Trudeau government ‘gaslighting’ critics of Online Harms Act, legal expert warns – LifeSite

(LifeSiteNews) – One of Canada’s top legal pundits warned that the federal government of Prime Minister Justin Trudeau is “ready” to “gaslight” opponents of a new bill that could lead to jail time for vaguely defined online “hate speech” infractions.

In recent an opinion piece critical of Bill C-63, which is the Online Harms Act that was introduced in the House of Commons on February 26, law professor Dr. Michael Geist said that the text of the bill is “unmistakable” in how it will affect Canadians’ online freedoms.

Geist noted that the new bill will allow a new digital safety commission to conduct “secret commission hearings” against those found to have violated the new law.

“The poorly conceived Digital Safety Commission lacks even basic rules of evidence, can conduct secret hearings, and has been granted an astonishing array of powers with limited oversight. This isn’t a fabrication,” Geist wrote.

He observed specifically how Section 87 of the bill “literally” says “the Commission is not bound by any legal or technical rules of evidence.”

The Liberals under Trudeau claim Bill C-63 will target certain cases of internet content removal, notably those involving child sexual abuse and pornography.

The reality is that the federal government under Trudeau has gone all in on radical transgender ideology, including the so-called “transitioning” of minors, while at the same time introducing laws that on the surface appear to be about helping children.

As for Geist, he noted that when it comes to Bill C-63, the “most obvious solution” to amend the bill “is to cut out the Criminal Code and Human Rights Act provisions, which have nothing to do with establishing Internet platform liability for online harms.”

“Instead, the government seems ready yet again to gaslight its critics and claim that they have it all wrong,” Geist said. “But the text of the law is unmistakable and the initial refusal to address the concerns is a mistake that, if it persists, risks sinking the entire bill.”

Bill C-63 was introduced by Justice Minister Arif Virani and then immediately blasted by constitutional experts as troublesome.

Bill C-63 will modify existing laws, amending the Criminal Code as well as the Canadian Human Rights Act, in what the Liberals claim will target certain cases of internet content removal, notably those involving child sexual abuse and pornography.

One of Canada’s foremost constitutional rights groups, the Justice Centre for Constitutional Freedoms (JCCF), warned that the proposed “Online Harms Act” is a serious threat to freedom of “expression” and could lead to “preemptive punishment for crimes not committed.”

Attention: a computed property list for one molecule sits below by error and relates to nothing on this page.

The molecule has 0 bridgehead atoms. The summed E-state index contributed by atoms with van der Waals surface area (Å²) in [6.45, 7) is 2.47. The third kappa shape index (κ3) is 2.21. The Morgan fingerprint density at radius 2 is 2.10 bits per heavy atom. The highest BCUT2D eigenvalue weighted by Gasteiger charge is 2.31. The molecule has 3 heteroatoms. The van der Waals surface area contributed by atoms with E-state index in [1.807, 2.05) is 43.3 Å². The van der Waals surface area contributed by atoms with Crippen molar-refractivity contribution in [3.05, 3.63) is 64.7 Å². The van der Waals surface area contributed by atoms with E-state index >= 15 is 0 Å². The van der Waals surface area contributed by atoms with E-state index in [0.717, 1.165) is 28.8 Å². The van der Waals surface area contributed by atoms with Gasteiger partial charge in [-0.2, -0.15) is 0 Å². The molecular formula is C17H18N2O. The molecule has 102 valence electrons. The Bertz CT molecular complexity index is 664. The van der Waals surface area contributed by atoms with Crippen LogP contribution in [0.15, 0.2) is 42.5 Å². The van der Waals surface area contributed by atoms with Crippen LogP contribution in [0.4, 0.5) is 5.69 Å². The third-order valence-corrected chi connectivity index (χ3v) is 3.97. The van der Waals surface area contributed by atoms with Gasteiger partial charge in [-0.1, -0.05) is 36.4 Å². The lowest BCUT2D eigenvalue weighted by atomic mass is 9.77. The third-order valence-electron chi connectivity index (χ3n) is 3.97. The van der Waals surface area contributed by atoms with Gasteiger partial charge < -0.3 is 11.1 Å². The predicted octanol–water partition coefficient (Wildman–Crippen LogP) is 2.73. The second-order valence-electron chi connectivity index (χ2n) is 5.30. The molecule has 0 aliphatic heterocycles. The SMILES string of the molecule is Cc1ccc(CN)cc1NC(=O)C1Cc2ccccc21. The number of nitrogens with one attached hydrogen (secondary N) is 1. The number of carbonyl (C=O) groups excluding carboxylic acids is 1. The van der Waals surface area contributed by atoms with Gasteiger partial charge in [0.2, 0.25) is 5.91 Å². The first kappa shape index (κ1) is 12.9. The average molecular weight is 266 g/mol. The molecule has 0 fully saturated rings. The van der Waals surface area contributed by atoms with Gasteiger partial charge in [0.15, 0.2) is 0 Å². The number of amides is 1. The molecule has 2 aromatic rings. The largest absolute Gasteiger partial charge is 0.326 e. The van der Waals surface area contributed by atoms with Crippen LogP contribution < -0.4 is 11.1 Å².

Geist observed that the Trudeau government with Bill C-63 “is ready to run back the same playbook of gaslighting and denials that plagued” as it did with its other internet censorship Bills C-11 and C-18.

“Those bills, which addressed Internet streaming and news, faced widespread criticism over potential regulation of user content and the prospect of blocked news links on major Internet platforms. Rather than engage in a policy process that took the criticism seriously, the government ignored digital creators (including disrespecting indigenous creators) and dismissed the risks of Bill C-18 as a bluff,” Geist wrote.

“The results of that strategy are well-known: Bill C-11 required a policy direction fix and is mired in a years-long regulatory process at the CRTC and news links have been blocked for months on Meta as the list of Canadian media bankruptcies and closures mount.”

Geist observed that Bill C-63 had “offered the chance for a fresh start,” but instead there “were red flags,” particularly with respect to the “Digital Safety Commission charged with enforcing the law and with the inclusion of Criminal Code and Human Rights Act provisions with overbroad penalties and the potential to weaponize speech complaints.”

“The hope – based on the more collaborative approach used to develop the law – was that there would be a ‘genuine welcoming of constructive criticism rather than the discouraging, hostile processes of recent years,’” Geist wrote.

“Two weeks in that hope is rapidly disappearing,” he added.

Geist observed that Bill C-63’s changes to the Human Rights Act “absolutely open the door to the weaponization of complaints for communication of hate speech online that ‘is likely to foment detestation or vilification of an individual or group of individuals on the basis of a prohibited ground of discrimination.’”

Indeed, the bill, as per Section 13.1, would allow for those found in violation to face penalties up to $20,000 for the complainant as well as up to $50,000 to the government (Section 53.1).

LifeSiteNews has previously reported that many, including prominent Canadians who are not known to be conservative such as author Margaret Atwood, oppose Bill C-63. Additionally, billionaire Elon Musk and Jordan Peterson have been critical of Bill C-63.

Marty Moore, litigation director for the JCCF-funded Charter Advocates Canada, previously told LifeSiteNews that Bill C-63 will allow a new digital safety commission to conduct “secret commission hearings” against those found to have violated the new law, raising “serious concerns for the freedom of expression” of Canadians online.

The JCCF launched a petition, which can be signed here, calling on Trudeau to “stop” the Online Harms Act.

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